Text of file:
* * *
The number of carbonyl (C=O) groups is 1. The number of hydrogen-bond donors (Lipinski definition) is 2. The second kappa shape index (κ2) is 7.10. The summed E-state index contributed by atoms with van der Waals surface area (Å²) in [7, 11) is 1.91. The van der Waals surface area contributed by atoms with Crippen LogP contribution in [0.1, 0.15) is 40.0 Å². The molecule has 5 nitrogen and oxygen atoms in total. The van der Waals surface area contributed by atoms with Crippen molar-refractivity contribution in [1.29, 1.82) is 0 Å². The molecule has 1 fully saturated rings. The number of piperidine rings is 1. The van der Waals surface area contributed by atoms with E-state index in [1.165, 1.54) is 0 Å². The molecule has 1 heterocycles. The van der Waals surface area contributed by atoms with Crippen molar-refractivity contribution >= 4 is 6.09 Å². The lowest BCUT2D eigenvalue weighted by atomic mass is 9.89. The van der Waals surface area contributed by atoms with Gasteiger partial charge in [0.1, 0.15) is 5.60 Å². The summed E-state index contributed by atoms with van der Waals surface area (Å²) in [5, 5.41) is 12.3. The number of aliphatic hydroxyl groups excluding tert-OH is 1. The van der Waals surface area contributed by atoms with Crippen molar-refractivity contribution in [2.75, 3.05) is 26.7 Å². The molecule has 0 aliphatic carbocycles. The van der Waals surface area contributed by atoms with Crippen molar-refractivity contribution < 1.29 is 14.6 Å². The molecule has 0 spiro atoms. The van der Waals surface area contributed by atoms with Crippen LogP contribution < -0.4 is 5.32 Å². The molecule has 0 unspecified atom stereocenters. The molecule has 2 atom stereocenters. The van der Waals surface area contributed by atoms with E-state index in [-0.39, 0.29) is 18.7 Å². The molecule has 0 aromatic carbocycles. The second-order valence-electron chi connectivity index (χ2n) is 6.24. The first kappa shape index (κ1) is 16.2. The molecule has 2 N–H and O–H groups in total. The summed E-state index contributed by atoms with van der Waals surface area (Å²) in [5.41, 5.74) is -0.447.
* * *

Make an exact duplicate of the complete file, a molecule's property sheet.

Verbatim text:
The number of carbonyl (C=O) groups is 1. The number of hydrogen-bond donors (Lipinski definition) is 2. The second kappa shape index (κ2) is 7.10. The summed E-state index contributed by atoms with van der Waals surface area (Å²) in [7, 11) is 1.91. The van der Waals surface area contributed by atoms with Crippen LogP contribution in [0.1, 0.15) is 40.0 Å². The molecule has 5 nitrogen and oxygen atoms in total. The van der Waals surface area contributed by atoms with Crippen molar-refractivity contribution in [1.29, 1.82) is 0 Å². The molecule has 1 fully saturated rings. The number of piperidine rings is 1. The van der Waals surface area contributed by atoms with E-state index in [1.165, 1.54) is 0 Å². The molecule has 1 heterocycles. The van der Waals surface area contributed by atoms with Crippen molar-refractivity contribution >= 4 is 6.09 Å². The lowest BCUT2D eigenvalue weighted by atomic mass is 9.89. The van der Waals surface area contributed by atoms with Gasteiger partial charge in [0.1, 0.15) is 5.60 Å². The summed E-state index contributed by atoms with van der Waals surface area (Å²) in [5, 5.41) is 12.3. The number of aliphatic hydroxyl groups excluding tert-OH is 1. The van der Waals surface area contributed by atoms with Crippen molar-refractivity contribution in [2.75, 3.05) is 26.7 Å². The molecule has 0 aliphatic carbocycles. The van der Waals surface area contributed by atoms with Crippen molar-refractivity contribution < 1.29 is 14.6 Å². The molecule has 0 spiro atoms. The van der Waals surface area contributed by atoms with Crippen LogP contribution < -0.4 is 5.32 Å². The molecule has 0 unspecified atom stereocenters. The molecule has 2 atom stereocenters. The van der Waals surface area contributed by atoms with E-state index in [-0.39, 0.29) is 18.7 Å². The molecule has 0 aromatic carbocycles. The second-order valence-electron chi connectivity index (χ2n) is 6.24. The first kappa shape index (κ1) is 16.2. The molecule has 2 N–H and O–H groups in total. The summed E-state index contributed by atoms with van der Waals surface area (Å²) in [5.41, 5.74) is -0.447.